MERIT BADGE FAQ
What are merit badges all about?
Merit badges offer Scouts a unique opportunity for exposure to many different field—all potential future hobbies or even a life’s work. There are currently well over 100 merit badges Scouts may earn. A Boy Scout may earn MBs at any time – only occasionally are there particular rank requirements, other than having reached the rank of Scout.
Our Troop encourages boys who have not yet reached First Class to concentrate their efforts on rank advancement, but that does not preclude earning a few MBs along the way. Merit Badge Colleges and Summer Camp afford such opportunities, in addition to working with Merit Badge Counselors in the Troop.
Scouts and parents should understand that the goal of earning merit badges is not just rank advancement or a patch to sew on a sash. The goal of merit badges is consistent with all other aspects of the Scout’s advancement: the Scout learns. You will see marked differences between Scouts’ merit badge experiences depending on the setting and the counselor. A merit badge earned in a 2 hour Merit Badge College setting or earned in a large group at summer camp may not have the same impact on the Scout as one that he earns working with a local counselor over a 2-month period. If there is a merit badge that is potentially a strong area of lifetime interest for the Scout, he may want to take this into consideration as he decides when and where to earn it. The easiest way to earn a merit badge is not necessarily the best in the long run. According to the BSA National Council statistics in 2000, 17 out of every 100 Scouts chose a vocation from exposure to a merit badge.
How do I earn a merit badge?
- After picking the merit badge you wish to earn, see the designated Adult leader in the Troop who distributes blue cards to discuss your plans and find an approved Merit Badge (MB) Counselor. For Scouts in lower ranks, the Adult may want to see that you are also actively working on your next rank, to assure that the pursuit of the merit badge will not be a hindrance to rank advancement. This discussion is similar to a short scoutmaster conference, and will also cover your talents, interests and goals. You will also discuss the choice of an appropriate registered MB Badge Counselor with whom to work on this Merit Badge, and whether there may be upcoming options for MB colleges, clinics or Troop academies (which are conducted periodically to cover Eagle-required MBs; with a few exceptions, all Eagle-required MBs must be earned under the guidance of a Troop 794 registered MB Counselor).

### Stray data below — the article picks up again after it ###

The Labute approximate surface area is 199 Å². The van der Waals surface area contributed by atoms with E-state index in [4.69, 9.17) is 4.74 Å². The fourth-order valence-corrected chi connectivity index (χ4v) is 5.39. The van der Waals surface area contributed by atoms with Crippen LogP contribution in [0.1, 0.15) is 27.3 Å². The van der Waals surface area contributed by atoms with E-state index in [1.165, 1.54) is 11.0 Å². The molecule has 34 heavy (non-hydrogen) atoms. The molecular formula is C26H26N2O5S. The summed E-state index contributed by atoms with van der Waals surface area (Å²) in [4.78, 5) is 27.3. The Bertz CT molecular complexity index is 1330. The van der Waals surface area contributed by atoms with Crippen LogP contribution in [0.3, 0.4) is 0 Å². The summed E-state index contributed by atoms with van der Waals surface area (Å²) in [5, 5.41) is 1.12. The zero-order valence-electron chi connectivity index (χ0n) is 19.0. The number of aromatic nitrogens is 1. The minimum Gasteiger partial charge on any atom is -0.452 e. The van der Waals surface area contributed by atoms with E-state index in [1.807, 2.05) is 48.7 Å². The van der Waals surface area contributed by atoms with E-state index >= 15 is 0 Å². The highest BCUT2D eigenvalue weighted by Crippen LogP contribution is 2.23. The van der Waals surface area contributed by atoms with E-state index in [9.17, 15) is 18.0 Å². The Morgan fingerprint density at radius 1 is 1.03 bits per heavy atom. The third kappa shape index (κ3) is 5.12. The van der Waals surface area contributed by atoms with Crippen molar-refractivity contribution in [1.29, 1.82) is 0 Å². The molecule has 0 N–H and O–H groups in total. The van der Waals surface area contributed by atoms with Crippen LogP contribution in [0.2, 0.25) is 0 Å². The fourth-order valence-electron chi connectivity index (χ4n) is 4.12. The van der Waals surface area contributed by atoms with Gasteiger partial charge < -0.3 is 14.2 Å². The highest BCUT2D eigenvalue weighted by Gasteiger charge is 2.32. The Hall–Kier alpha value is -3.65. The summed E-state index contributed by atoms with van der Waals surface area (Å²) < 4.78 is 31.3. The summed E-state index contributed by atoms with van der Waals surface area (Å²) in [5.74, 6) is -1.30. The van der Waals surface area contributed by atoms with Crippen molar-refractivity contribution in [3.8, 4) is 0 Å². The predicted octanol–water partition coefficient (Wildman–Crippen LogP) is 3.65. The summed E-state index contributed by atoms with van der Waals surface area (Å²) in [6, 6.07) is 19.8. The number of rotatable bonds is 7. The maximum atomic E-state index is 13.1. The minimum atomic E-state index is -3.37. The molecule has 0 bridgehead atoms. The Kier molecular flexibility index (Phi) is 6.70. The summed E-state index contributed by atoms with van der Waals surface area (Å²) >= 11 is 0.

- Obtain a Merit Badge blue card from the Adult leader for blue cards, with the leader’s signature indicating approval to start. This is your ticket to begin working on the badge. You must fill in your contact information, and the requirement numbers for that particular MB in the grid section.
- Obtain the relevant BSA Merit Badge Pamphlet and read it in its entirety.
- Contact the Merit Badge Counselor to set up an appointment, if you have not already done this.
- Proceed under the guidance of your Merit Badge Counselor and fulfill the listed requirements for the merit badge. Have the MB Counselor initial and date the requirements individually on your card, as they are satisfied. The Scout should be sure the counselor initials and dates EACH requirement number on the blue card’s grid individually, not with a line down a column of requirements.
- When all the requirements have been completed, the Merit Badge Counselor dates and signs the card in the two places indicated (there are three parts of the card: the troop’s segment; one for you; and one for the MB Counselor to keep). Do not obtain the Scoutmaster’s signature on your own. You should then photocopy or scan both sides of the card for your records, and give the completed card to the Advancements Chair.
- The Advancements Chair will have the Scoutmaster sign your portion, record the completion information, and you will receive your MB at the next Court of Honor (along with your portion of the blue card)!
Earning MBs is fun and rewarding. Some people have discovered their careers or life-long hobbies as a result! Be sure that you carefully guard your blue cards, though. It’s no fun starting over just because you couldn’t keep track of the paperwork. You may want to occasionally photocopy or scan them, as well as your initialed rank advancement pages (just in case the dog eats the originals), so you have back-up proof of what you’ve accomplished.
Is there anything that lists all the merit badge requirements in one place?